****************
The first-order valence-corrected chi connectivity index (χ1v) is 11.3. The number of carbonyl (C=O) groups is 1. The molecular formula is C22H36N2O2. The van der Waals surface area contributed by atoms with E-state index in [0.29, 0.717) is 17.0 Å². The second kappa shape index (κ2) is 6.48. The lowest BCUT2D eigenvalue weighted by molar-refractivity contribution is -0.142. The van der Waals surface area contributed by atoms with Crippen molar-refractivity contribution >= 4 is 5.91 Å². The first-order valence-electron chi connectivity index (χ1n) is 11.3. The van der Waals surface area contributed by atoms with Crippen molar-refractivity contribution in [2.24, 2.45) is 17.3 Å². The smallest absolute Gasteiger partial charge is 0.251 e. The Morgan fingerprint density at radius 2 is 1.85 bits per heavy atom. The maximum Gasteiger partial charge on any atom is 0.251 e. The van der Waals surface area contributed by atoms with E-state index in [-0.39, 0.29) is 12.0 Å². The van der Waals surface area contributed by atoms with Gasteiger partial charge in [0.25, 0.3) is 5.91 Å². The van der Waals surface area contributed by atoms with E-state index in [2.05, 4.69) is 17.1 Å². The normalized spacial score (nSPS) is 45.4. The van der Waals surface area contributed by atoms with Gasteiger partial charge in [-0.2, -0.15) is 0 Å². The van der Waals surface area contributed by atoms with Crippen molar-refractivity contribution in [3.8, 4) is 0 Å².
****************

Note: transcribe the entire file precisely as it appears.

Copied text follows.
The first-order valence-corrected chi connectivity index (χ1v) is 11.3. The number of carbonyl (C=O) groups is 1. The molecular formula is C22H36N2O2. The van der Waals surface area contributed by atoms with E-state index in [0.29, 0.717) is 17.0 Å². The second kappa shape index (κ2) is 6.48. The lowest BCUT2D eigenvalue weighted by molar-refractivity contribution is -0.142. The van der Waals surface area contributed by atoms with Crippen molar-refractivity contribution >= 4 is 5.91 Å². The first-order valence-electron chi connectivity index (χ1n) is 11.3. The van der Waals surface area contributed by atoms with Crippen molar-refractivity contribution in [2.24, 2.45) is 17.3 Å². The smallest absolute Gasteiger partial charge is 0.251 e. The Morgan fingerprint density at radius 2 is 1.85 bits per heavy atom. The maximum Gasteiger partial charge on any atom is 0.251 e. The van der Waals surface area contributed by atoms with E-state index in [-0.39, 0.29) is 12.0 Å². The van der Waals surface area contributed by atoms with Gasteiger partial charge in [0.25, 0.3) is 5.91 Å². The van der Waals surface area contributed by atoms with E-state index in [2.05, 4.69) is 17.1 Å². The normalized spacial score (nSPS) is 45.4. The van der Waals surface area contributed by atoms with Gasteiger partial charge in [-0.2, -0.15) is 0 Å². The van der Waals surface area contributed by atoms with Crippen molar-refractivity contribution in [3.8, 4) is 0 Å².